Broker Landstar System told analysts on a conference call Thursday that freight volumes are likely to stay sub-seasonal through the fourth quarter. The company reported an in-line third-quarter result Wednesday after the market closed but its fourth-quarter outlook was light of expectations.
Landstar (NASDAQ: LSTR) reported third-quarter earnings per share of $1.71, in line with the consensus estimate but $1.05 lower year over year (y/y). The company reported a 29% y/y decline in total revenue to $1.289 billion. Both results were near the middle of management’s guidance ranges.
Total truck transportation revenue was off 27% y/y as loads fell 17% and revenue per load was down 12%. Landstar saw modest degradation in trends when compared to the second quarter. Loads were down 6% sequentially and revenue per load was off just slightly.
“Lackluster demand, driven by continued weakness in the U.S. manufacturing sector and the ongoing impact of an inflation-challenged consumer goods sector, plus the continuation of a loose truck capacity market drove Landstar’s truck revenue per load and volumes in the 2023 third quarter below prior year levels,” Jim Gattoni, president and CEO, stated in a news release.
The company’s guidance for the fourth quarter was worse than expected. Loads hauled by truck are underperforming seasonality so far in October, with revenue per load “reasonably in-line with these historical, pre-pandemic sequential patterns,” Gattoni continued.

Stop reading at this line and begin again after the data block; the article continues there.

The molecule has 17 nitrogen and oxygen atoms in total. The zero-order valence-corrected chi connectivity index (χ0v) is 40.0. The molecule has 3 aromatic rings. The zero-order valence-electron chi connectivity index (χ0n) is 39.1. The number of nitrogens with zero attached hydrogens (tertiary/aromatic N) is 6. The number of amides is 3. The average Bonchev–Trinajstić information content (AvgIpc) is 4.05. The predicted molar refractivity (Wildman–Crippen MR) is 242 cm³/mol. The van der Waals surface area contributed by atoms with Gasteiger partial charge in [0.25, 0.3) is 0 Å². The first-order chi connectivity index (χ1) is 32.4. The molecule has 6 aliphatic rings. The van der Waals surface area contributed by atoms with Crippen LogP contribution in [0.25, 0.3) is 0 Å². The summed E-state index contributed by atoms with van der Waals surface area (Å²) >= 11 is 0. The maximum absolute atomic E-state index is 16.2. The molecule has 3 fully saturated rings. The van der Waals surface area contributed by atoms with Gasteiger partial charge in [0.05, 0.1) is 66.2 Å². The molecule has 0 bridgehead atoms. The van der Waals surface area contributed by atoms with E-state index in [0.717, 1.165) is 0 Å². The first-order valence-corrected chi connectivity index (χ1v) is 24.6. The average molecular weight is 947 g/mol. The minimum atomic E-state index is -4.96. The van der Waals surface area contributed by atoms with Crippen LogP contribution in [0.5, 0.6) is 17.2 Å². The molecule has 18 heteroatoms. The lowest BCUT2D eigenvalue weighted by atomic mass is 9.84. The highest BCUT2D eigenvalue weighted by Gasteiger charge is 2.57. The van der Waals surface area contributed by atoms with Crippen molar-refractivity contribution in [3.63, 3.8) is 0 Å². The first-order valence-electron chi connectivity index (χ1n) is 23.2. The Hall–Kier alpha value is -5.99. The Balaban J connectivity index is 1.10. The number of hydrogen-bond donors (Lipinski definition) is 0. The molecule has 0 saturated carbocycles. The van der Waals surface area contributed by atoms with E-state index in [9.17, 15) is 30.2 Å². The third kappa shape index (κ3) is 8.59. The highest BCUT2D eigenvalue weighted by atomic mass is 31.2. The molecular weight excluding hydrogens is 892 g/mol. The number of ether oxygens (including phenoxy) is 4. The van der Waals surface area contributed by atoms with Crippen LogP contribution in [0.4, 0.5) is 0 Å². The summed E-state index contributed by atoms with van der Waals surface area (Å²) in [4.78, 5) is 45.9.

The company is calling for fourth-quarter revenue of $1.225 billion to $1.275 billion, which was lower than the consensus estimate of $1.37 billion at the time of the print. Loads hauled by truck are expected to decline 20% to 22% y/y, and revenue per load is expected to decline 6% to 8%. The guidance assumes a muted peak season and accounts for one fewer operating week in the 2023 fourth quarter than in the same period last year.
Gattoni said it may be next summer, or eight full quarters into a downturn, before revenue per load inflects positively y/y. On the July call, he was leaning closer to a six-quarter downturn. He noted the spread between contract and spot rates continues to hover around 40 cents and hasn’t changed much over the last eight months. He says until it narrows, or freight demand turns meaningfully positive, he doesn’t expect shippers to come back to the spot market.
Landstar’s quarterly revenue peaked in the second quarter of 2022, five quarters ago.
At the midpoint of the ranges, the new guidance implies loads will be 5% lower than in the third quarter but revenue per load will increase 1.5% sequentially. Gattoni said volumes have only been modestly impacted so far by work stoppages across the auto sector.
Fourth-quarter EPS is forecast to a range of $1.60 to $1.70, which was below the $1.84 consensus estimate.
Total truck capacity on Landstar’s platform fell 9% from the second quarter to fewer than 90,000 providers. Trucks provided by the company’s business capacity owners were 3% lower sequentially.
The truck count among BCOs has fallen back to lows last seen in the early days of the pandemic and may not snap back until the economy turns. The group normally weathers downturns better than other operators but management said the extended length of the current freight recession has possibly purged some from the industry. During the quarter, BCOs saw a 10% decline in revenue per mile, which only slightly outperformed the broader metric on Landstar’s platform.
Variable contribution, or revenue less purchased transportation and commissions, fell 24% y/y to $187 million. The contribution margin improved 100 basis points to 14.5% as purchased transportation expenses as a percentage of revenue declined 150 bps. Also, management called out a favorable mix shift toward BCOs as a contributor.
The company has generated $304 million in cash flow from operations year to date, which is 30% lower than the same period last year. It reduced its debt-to-capital ratio 400 bps y/y to 7% during the quarter.